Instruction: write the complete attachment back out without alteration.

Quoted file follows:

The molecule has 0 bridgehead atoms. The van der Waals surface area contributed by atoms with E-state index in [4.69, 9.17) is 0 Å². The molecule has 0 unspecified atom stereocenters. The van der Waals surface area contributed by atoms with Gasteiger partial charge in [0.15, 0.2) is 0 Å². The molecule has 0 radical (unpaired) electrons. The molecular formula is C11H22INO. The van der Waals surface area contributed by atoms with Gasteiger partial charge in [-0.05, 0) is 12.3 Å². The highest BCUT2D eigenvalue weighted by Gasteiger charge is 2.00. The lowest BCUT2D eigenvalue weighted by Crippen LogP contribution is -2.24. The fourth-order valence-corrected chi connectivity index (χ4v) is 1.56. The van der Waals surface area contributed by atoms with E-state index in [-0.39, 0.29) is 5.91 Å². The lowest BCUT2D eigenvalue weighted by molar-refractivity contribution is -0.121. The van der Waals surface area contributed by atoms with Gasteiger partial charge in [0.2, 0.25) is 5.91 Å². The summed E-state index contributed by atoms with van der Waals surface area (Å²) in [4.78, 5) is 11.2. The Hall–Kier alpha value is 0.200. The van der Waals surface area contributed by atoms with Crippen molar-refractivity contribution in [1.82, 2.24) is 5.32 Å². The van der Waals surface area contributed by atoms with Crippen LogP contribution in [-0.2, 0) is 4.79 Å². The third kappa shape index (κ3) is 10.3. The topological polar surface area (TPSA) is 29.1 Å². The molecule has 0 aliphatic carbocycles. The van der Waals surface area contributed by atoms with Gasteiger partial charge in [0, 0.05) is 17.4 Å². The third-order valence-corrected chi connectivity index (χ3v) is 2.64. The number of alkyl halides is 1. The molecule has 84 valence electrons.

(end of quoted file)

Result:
The molecule has 0 bridgehead atoms. The van der Waals surface area contributed by atoms with E-state index in [4.69, 9.17) is 0 Å². The molecule has 0 unspecified atom stereocenters. The van der Waals surface area contributed by atoms with Gasteiger partial charge in [0.15, 0.2) is 0 Å². The molecule has 0 radical (unpaired) electrons. The molecular formula is C11H22INO. The van der Waals surface area contributed by atoms with Gasteiger partial charge in [-0.05, 0) is 12.3 Å². The highest BCUT2D eigenvalue weighted by Gasteiger charge is 2.00. The lowest BCUT2D eigenvalue weighted by Crippen LogP contribution is -2.24. The fourth-order valence-corrected chi connectivity index (χ4v) is 1.56. The van der Waals surface area contributed by atoms with E-state index in [-0.39, 0.29) is 5.91 Å². The lowest BCUT2D eigenvalue weighted by molar-refractivity contribution is -0.121. The van der Waals surface area contributed by atoms with Gasteiger partial charge in [0.2, 0.25) is 5.91 Å². The summed E-state index contributed by atoms with van der Waals surface area (Å²) in [4.78, 5) is 11.2. The Hall–Kier alpha value is 0.200. The van der Waals surface area contributed by atoms with Crippen molar-refractivity contribution in [1.82, 2.24) is 5.32 Å². The van der Waals surface area contributed by atoms with Crippen LogP contribution in [-0.2, 0) is 4.79 Å². The third kappa shape index (κ3) is 10.3. The topological polar surface area (TPSA) is 29.1 Å². The molecule has 0 aliphatic carbocycles. The van der Waals surface area contributed by atoms with Gasteiger partial charge in [0, 0.05) is 17.4 Å². The third-order valence-corrected chi connectivity index (χ3v) is 2.64. The number of alkyl halides is 1. The molecule has 84 valence electrons.